Wednesday 29 March 2017

The Jungle Book: Manga Classics, Chrystal Chan

Heavily influenced by his childhood in British-ruled India, Rudyard Kipling created some of the most well-read children s stories in Western Culture. Book One of The Jungle Book(s) includes Mowgli s Brothers, the story of Mowgli, the abandoned man-cub who was raised by animals in the Indian jungle, Rikki-Tikki-Tavi the heroic mongoose, and Toomai of the Elephants, the tale of a young elephant-handler, and in The White Seal, we meet Kotick, a rare white-furred northern fur seal as he searches for a home where his family will not be hunted by humans.

* * * *
4 / 5

I picked up a copy of the The Jungle Book, manga edition on a whim and I was very pleasantly pleased with it. I have read my fair share of manga in my youth and this book follows the traditional format of being read right to left (a handy guide at the back for those that have never read a manga), as well as having loving, classically manga illustrations. As far as I can tell, The Jungle Book follows Rudyard Kipling's original seven stories very closely, even integrating some of the shorter poems into the artwork.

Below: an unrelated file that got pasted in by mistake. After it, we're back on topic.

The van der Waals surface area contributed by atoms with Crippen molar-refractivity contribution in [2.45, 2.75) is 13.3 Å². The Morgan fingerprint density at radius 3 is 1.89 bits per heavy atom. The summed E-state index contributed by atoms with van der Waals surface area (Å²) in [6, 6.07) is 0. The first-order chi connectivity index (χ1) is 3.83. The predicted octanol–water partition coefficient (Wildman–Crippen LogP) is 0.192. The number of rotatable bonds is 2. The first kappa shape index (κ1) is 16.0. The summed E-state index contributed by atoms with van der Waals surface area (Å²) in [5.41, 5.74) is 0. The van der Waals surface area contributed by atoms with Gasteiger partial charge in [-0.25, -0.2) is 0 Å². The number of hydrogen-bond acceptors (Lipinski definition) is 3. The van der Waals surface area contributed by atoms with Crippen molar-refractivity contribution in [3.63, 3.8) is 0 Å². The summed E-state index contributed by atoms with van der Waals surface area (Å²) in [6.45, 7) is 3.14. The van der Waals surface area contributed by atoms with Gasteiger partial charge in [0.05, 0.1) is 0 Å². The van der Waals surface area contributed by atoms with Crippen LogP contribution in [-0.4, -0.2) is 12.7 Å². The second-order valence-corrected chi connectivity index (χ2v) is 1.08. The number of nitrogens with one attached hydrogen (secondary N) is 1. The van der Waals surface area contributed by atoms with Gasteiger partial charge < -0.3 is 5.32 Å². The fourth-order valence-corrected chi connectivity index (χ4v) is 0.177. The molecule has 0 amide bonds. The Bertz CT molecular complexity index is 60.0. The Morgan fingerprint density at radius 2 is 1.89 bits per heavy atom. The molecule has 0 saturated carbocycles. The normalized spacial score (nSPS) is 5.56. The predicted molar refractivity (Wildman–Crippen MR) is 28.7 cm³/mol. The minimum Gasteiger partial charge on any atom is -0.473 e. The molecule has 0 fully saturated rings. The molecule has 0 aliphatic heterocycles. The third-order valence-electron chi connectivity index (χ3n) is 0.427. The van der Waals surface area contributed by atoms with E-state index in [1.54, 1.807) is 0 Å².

Whilst I am familiar with the stories that make up the typical Jungle Book films, those of Mowgli, Baloo, Bagheera and Shere Khan, I did not know that the original Jungle Book also included four further stories: The White Seal, Rikki-Tikki-Tavi, Toomai of the Elephants, and Her Majesty's Servants. My favourite of these was Rikki-Tikki-Tavi, a story about a mongoose defending a human family from a pair of snakes. So as well as being visually lovely, I also got culturally exposed to something I wasn't previously aware of. Bonus!

The artwork, on the whole, is lovely. Most of the animals, particularly Shere Khan and the seals, looked fantastic. Others, like Bagheera and the wolves looked a little weird and too cartoony compared to others, like the monkeys, which is why I am knocking off a star. The humans are classic manga style - pointy chins and big eyes - which can be a plus or not depending on your personal preference. The book also felt a bit long, but this is the price of faithfully following the original stories! I have no complaints about the pacing or the storylines - as far as I am aware they are good representations of Kipling's writings.

On the whole, a good collection for those that have read the original works and want to experience them in a new form, or for those who have no experience of The Jungle Book. I can certainly see children enjoying this profusely. 

My thanks to Netgalley, the publisher, and the artist for an ARC.

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